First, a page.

Documents emerge on leave for KDH sergeant
Two of the newer ones center on the case of Sgt. Ed Anderson.
In March, several months before the suit was dismissed, it was revealed that KDH Police Chief Gary Britt’s daughter had been enrolled in Dare County schools. County documents showed that Britt and his wife resided in Currituck County.
The child was registered in Dare County schools using the address of a police officer subordinate to Britt — Anderson, who rented a home in Southern Shores.
When that information became public, the attorney representing the four police officers filing suit began asking for documents from the Dare County school system.
He also wished to depose Anderson.
Unknown to the attorney, on March 7, six days after the school enrollment story appeared on the Internet, Anderson, who had been with the force for just over a year, filed a “Continuance Form” with the court.
The form stated Anderson would be leaving the country from March 25 through Sept. 25 — a six-month leave of absence for a new employee and supervisor over the course of the entire summer tourist season.
Anderson signed the continuance form on his own and also on behalf of his supervisor. The District Attorney and a judge approved it.
Dennis Rose, representing the four plaintiffs, filed a motion to expedite deposing Anderson before he left the country. Their suit had reiterated formal complaints with a Superior Court judge alleging mistreatment by the chief and town administration. An internal investigation by the town had found no intentional wrongdoing after the chief was suspended for several months.
Because some of Rose’s clients had alleged Chief Britt had falsified their personnel files, the officers told the Voice that their attorney wanted to depose Anderson on the question of whether any falsification of documents occurred in the school registration issue.
The attorney for the town and League of Municipalities, Dan Hartzog, Jr., filed a counter-motion to delay deposing Anderson until his leave of absence expired.
Hartzog’s motion stated: “Sgt. Anderson has signed an affidavit stating he has been requested by the United States Department of Justice to begin an assignment which requires him to travel to Afghanistan in connection with a counter narcotics program.”
Hartzog further stated: “Anderson is expected to return to the country September 25”. Hartzog noted the dates of departure were subject to change.
Rose never got to depose Anderson.
On July 17, the case against the town was dismissed in Superior Court by a visiting judge.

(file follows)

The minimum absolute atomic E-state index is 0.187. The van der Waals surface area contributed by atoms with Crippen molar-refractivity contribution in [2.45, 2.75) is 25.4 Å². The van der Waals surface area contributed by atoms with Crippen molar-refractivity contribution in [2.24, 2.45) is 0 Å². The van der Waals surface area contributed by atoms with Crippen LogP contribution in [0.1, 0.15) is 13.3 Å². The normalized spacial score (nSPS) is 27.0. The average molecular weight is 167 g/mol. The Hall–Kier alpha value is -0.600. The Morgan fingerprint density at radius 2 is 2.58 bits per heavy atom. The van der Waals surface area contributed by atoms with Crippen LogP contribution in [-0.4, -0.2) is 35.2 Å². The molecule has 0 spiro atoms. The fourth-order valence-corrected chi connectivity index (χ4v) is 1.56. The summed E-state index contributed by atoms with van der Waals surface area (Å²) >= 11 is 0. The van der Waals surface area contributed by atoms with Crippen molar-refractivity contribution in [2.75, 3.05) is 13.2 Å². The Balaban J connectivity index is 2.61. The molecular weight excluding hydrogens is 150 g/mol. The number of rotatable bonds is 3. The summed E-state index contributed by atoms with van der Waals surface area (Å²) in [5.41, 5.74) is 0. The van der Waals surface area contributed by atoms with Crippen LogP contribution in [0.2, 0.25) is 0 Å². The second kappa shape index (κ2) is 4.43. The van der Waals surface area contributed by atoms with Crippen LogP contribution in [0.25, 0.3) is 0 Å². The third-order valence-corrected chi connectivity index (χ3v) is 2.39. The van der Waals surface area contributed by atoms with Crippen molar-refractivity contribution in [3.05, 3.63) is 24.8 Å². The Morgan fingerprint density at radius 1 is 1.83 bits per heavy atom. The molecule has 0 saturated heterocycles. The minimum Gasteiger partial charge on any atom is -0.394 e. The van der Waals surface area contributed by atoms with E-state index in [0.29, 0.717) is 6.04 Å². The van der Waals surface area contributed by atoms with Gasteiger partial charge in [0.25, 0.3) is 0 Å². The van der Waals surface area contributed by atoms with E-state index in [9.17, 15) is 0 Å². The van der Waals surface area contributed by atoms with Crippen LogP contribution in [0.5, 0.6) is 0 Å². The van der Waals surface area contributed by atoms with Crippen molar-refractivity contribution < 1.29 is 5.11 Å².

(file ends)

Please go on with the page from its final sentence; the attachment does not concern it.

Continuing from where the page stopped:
In an affidavit that emerged after the case was dismissed, Officer Joe Knight, one of the four plaintiffs in the suit, attests under oath that he saw Anderson shopping in the Kitty Hawk Harris Teeter store on April 5, almost two weeks after the town and its legal counsel argued that Anderson would not be available.
In his affidavit, Knight states he approached Anderson close enough for Knight to confirm his identity and in return, Anderson was aware of Knight’s presence.
The police department later fired Knight, allegedly for “interfering with” Britt’s ability to manage the department.
In an email to the Kill Devil Hills Police Department, where all media questions concerning employees must be directed, we asked through the department’s administration for Anderson to respond to questions about his reported presence in the county after March 25.
Specifically, we asked: “We would like Mr. Anderson to verify if he was in Kitty Hawk on April 5, 2012. We would also like to ask Mr. Anderson if he was in Dare, Currituck, or Hampton Roads Virginia at any time after March 23, 2012 and if so, what dates?”
Anderson did not reply, but Britt did and copied his response to Assistant Town Manager Shawn Murphy, who heads human resources, and Anderson.
Britt did not answer our question concerning Anderson’s whereabouts.
Instead, he told the Voice, “Officer Anderson was on approved leave during the times that you are inquiring about.”
Still unclear is why the town would allow a new supervisor to take a paying job elsewhere and grant a leave during the busiest time of the year for police officers.
And the timing of Anderson’s departure in light of the pending legal action raises more unanswered questions about how the town has handled the police department controversy.
See what people are saying:
Join the discussion: